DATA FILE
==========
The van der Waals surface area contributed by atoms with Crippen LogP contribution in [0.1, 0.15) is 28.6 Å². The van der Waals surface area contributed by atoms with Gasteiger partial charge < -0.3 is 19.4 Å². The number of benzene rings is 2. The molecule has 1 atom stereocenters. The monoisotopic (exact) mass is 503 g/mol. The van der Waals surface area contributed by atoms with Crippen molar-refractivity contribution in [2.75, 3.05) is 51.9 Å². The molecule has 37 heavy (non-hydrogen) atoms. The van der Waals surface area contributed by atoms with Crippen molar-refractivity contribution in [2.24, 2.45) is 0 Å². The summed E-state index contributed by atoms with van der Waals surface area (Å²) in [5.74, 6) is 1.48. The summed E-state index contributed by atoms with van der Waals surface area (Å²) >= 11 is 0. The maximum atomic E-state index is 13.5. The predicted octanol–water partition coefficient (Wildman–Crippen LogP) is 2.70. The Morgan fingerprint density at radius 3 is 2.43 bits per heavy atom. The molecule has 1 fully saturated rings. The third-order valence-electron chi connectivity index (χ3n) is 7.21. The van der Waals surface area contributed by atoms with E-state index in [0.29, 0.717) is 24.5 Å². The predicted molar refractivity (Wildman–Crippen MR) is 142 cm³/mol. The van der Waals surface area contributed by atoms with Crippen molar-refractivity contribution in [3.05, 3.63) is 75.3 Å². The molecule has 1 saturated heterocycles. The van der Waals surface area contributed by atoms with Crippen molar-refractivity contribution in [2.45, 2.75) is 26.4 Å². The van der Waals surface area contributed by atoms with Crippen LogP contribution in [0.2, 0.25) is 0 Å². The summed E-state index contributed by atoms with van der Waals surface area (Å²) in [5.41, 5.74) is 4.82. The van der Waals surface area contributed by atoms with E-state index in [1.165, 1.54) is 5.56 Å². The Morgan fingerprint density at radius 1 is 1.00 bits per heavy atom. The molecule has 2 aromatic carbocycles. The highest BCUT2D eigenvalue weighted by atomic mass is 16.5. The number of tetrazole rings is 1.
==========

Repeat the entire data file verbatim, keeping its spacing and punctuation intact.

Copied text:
The van der Waals surface area contributed by atoms with Crippen LogP contribution in [0.1, 0.15) is 28.6 Å². The van der Waals surface area contributed by atoms with Gasteiger partial charge < -0.3 is 19.4 Å². The number of benzene rings is 2. The molecule has 1 atom stereocenters. The monoisotopic (exact) mass is 503 g/mol. The van der Waals surface area contributed by atoms with Crippen molar-refractivity contribution in [2.75, 3.05) is 51.9 Å². The molecule has 37 heavy (non-hydrogen) atoms. The van der Waals surface area contributed by atoms with Crippen molar-refractivity contribution in [2.24, 2.45) is 0 Å². The summed E-state index contributed by atoms with van der Waals surface area (Å²) in [5.74, 6) is 1.48. The summed E-state index contributed by atoms with van der Waals surface area (Å²) >= 11 is 0. The maximum atomic E-state index is 13.5. The predicted octanol–water partition coefficient (Wildman–Crippen LogP) is 2.70. The Morgan fingerprint density at radius 3 is 2.43 bits per heavy atom. The molecule has 1 fully saturated rings. The third-order valence-electron chi connectivity index (χ3n) is 7.21. The van der Waals surface area contributed by atoms with E-state index in [0.29, 0.717) is 24.5 Å². The predicted molar refractivity (Wildman–Crippen MR) is 142 cm³/mol. The van der Waals surface area contributed by atoms with Crippen molar-refractivity contribution in [3.05, 3.63) is 75.3 Å². The molecule has 1 saturated heterocycles. The van der Waals surface area contributed by atoms with Crippen molar-refractivity contribution in [2.45, 2.75) is 26.4 Å². The van der Waals surface area contributed by atoms with Crippen LogP contribution in [0.2, 0.25) is 0 Å². The summed E-state index contributed by atoms with van der Waals surface area (Å²) in [5.41, 5.74) is 4.82. The van der Waals surface area contributed by atoms with E-state index in [1.165, 1.54) is 5.56 Å². The Morgan fingerprint density at radius 1 is 1.00 bits per heavy atom. The molecule has 2 aromatic carbocycles. The highest BCUT2D eigenvalue weighted by atomic mass is 16.5. The number of tetrazole rings is 1.